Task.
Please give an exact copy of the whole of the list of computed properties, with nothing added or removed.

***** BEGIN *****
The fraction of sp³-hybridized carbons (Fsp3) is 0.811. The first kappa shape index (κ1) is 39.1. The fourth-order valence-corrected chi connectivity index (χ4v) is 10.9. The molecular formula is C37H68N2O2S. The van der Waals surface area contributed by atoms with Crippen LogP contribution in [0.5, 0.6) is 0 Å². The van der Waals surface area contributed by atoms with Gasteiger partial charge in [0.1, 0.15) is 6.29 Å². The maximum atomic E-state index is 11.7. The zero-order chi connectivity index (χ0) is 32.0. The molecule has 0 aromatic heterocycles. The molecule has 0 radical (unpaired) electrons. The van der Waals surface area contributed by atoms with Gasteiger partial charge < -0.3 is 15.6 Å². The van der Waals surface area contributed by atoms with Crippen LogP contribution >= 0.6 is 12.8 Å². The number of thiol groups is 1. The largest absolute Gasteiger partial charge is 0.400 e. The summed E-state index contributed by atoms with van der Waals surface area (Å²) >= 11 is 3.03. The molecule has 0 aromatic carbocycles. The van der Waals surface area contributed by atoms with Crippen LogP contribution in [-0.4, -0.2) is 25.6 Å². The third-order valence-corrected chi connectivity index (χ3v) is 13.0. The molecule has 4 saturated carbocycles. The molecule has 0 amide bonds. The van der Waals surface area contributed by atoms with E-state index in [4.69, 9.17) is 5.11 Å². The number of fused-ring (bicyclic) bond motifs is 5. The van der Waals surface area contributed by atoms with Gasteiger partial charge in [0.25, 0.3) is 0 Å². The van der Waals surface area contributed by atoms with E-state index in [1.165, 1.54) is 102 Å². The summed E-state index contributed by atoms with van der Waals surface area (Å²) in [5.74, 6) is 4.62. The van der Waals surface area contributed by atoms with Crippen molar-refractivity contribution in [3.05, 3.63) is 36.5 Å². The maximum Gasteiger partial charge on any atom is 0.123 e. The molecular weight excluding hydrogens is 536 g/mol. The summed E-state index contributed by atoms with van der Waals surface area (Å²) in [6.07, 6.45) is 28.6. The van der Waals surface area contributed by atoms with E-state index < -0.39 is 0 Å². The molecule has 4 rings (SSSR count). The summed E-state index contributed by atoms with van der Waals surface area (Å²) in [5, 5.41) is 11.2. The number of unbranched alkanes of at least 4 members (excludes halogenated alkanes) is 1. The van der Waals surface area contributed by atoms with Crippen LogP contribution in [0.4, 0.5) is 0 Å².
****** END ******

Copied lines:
The fraction of sp³-hybridized carbons (Fsp3) is 0.811. The first kappa shape index (κ1) is 39.1. The fourth-order valence-corrected chi connectivity index (χ4v) is 10.9. The molecular formula is C37H68N2O2S. The van der Waals surface area contributed by atoms with Crippen LogP contribution in [0.5, 0.6) is 0 Å². The van der Waals surface area contributed by atoms with Gasteiger partial charge in [0.1, 0.15) is 6.29 Å². The maximum atomic E-state index is 11.7. The zero-order chi connectivity index (χ0) is 32.0. The molecule has 0 aromatic heterocycles. The molecule has 0 radical (unpaired) electrons. The van der Waals surface area contributed by atoms with Gasteiger partial charge < -0.3 is 15.6 Å². The van der Waals surface area contributed by atoms with Crippen LogP contribution >= 0.6 is 12.8 Å². The number of thiol groups is 1. The largest absolute Gasteiger partial charge is 0.400 e. The summed E-state index contributed by atoms with van der Waals surface area (Å²) >= 11 is 3.03. The molecule has 0 aromatic carbocycles. The van der Waals surface area contributed by atoms with Crippen LogP contribution in [-0.4, -0.2) is 25.6 Å². The third-order valence-corrected chi connectivity index (χ3v) is 13.0. The molecule has 4 saturated carbocycles. The molecule has 0 amide bonds. The van der Waals surface area contributed by atoms with E-state index in [4.69, 9.17) is 5.11 Å². The number of fused-ring (bicyclic) bond motifs is 5. The van der Waals surface area contributed by atoms with Gasteiger partial charge in [0.25, 0.3) is 0 Å². The van der Waals surface area contributed by atoms with E-state index in [1.165, 1.54) is 102 Å². The summed E-state index contributed by atoms with van der Waals surface area (Å²) in [5.74, 6) is 4.62. The van der Waals surface area contributed by atoms with Crippen molar-refractivity contribution in [3.05, 3.63) is 36.5 Å². The maximum Gasteiger partial charge on any atom is 0.123 e. The molecular weight excluding hydrogens is 536 g/mol. The summed E-state index contributed by atoms with van der Waals surface area (Å²) in [6.07, 6.45) is 28.6. The van der Waals surface area contributed by atoms with E-state index < -0.39 is 0 Å². The molecule has 4 rings (SSSR count). The summed E-state index contributed by atoms with van der Waals surface area (Å²) in [5, 5.41) is 11.2. The number of unbranched alkanes of at least 4 members (excludes halogenated alkanes) is 1. The van der Waals surface area contributed by atoms with Crippen LogP contribution in [0.4, 0.5) is 0 Å².